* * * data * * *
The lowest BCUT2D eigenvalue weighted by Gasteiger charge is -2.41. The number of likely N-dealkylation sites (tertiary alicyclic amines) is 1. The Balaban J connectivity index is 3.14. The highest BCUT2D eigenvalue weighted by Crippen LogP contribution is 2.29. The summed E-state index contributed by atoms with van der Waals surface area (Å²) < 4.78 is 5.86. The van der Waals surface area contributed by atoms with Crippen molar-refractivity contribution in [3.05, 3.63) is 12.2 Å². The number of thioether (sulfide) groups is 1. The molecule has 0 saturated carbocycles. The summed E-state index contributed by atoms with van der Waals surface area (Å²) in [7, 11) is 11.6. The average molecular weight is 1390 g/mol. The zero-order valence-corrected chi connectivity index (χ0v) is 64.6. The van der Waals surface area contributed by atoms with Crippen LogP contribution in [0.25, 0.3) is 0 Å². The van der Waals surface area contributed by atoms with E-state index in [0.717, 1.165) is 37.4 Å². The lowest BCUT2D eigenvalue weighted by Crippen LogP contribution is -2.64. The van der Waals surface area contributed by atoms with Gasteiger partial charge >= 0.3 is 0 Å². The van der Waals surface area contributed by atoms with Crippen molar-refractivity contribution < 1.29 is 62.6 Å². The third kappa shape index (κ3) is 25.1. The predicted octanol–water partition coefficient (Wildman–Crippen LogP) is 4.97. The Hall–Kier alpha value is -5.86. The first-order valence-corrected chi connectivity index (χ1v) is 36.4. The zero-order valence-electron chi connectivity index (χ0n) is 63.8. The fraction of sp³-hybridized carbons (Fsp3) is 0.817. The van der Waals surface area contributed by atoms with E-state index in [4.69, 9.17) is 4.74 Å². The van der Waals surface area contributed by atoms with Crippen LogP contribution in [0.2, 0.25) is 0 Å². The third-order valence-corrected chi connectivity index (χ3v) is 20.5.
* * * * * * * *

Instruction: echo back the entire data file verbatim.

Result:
The lowest BCUT2D eigenvalue weighted by Gasteiger charge is -2.41. The number of likely N-dealkylation sites (tertiary alicyclic amines) is 1. The Balaban J connectivity index is 3.14. The highest BCUT2D eigenvalue weighted by Crippen LogP contribution is 2.29. The summed E-state index contributed by atoms with van der Waals surface area (Å²) < 4.78 is 5.86. The van der Waals surface area contributed by atoms with Crippen molar-refractivity contribution in [3.05, 3.63) is 12.2 Å². The number of thioether (sulfide) groups is 1. The molecule has 0 saturated carbocycles. The summed E-state index contributed by atoms with van der Waals surface area (Å²) in [7, 11) is 11.6. The average molecular weight is 1390 g/mol. The zero-order valence-corrected chi connectivity index (χ0v) is 64.6. The van der Waals surface area contributed by atoms with Crippen LogP contribution in [0.25, 0.3) is 0 Å². The van der Waals surface area contributed by atoms with E-state index in [0.717, 1.165) is 37.4 Å². The lowest BCUT2D eigenvalue weighted by Crippen LogP contribution is -2.64. The van der Waals surface area contributed by atoms with Gasteiger partial charge >= 0.3 is 0 Å². The van der Waals surface area contributed by atoms with Crippen molar-refractivity contribution < 1.29 is 62.6 Å². The third kappa shape index (κ3) is 25.1. The predicted octanol–water partition coefficient (Wildman–Crippen LogP) is 4.97. The Hall–Kier alpha value is -5.86. The first-order valence-corrected chi connectivity index (χ1v) is 36.4. The zero-order valence-electron chi connectivity index (χ0n) is 63.8. The fraction of sp³-hybridized carbons (Fsp3) is 0.817. The van der Waals surface area contributed by atoms with E-state index in [4.69, 9.17) is 4.74 Å². The van der Waals surface area contributed by atoms with Crippen LogP contribution in [0.2, 0.25) is 0 Å². The third-order valence-corrected chi connectivity index (χ3v) is 20.5.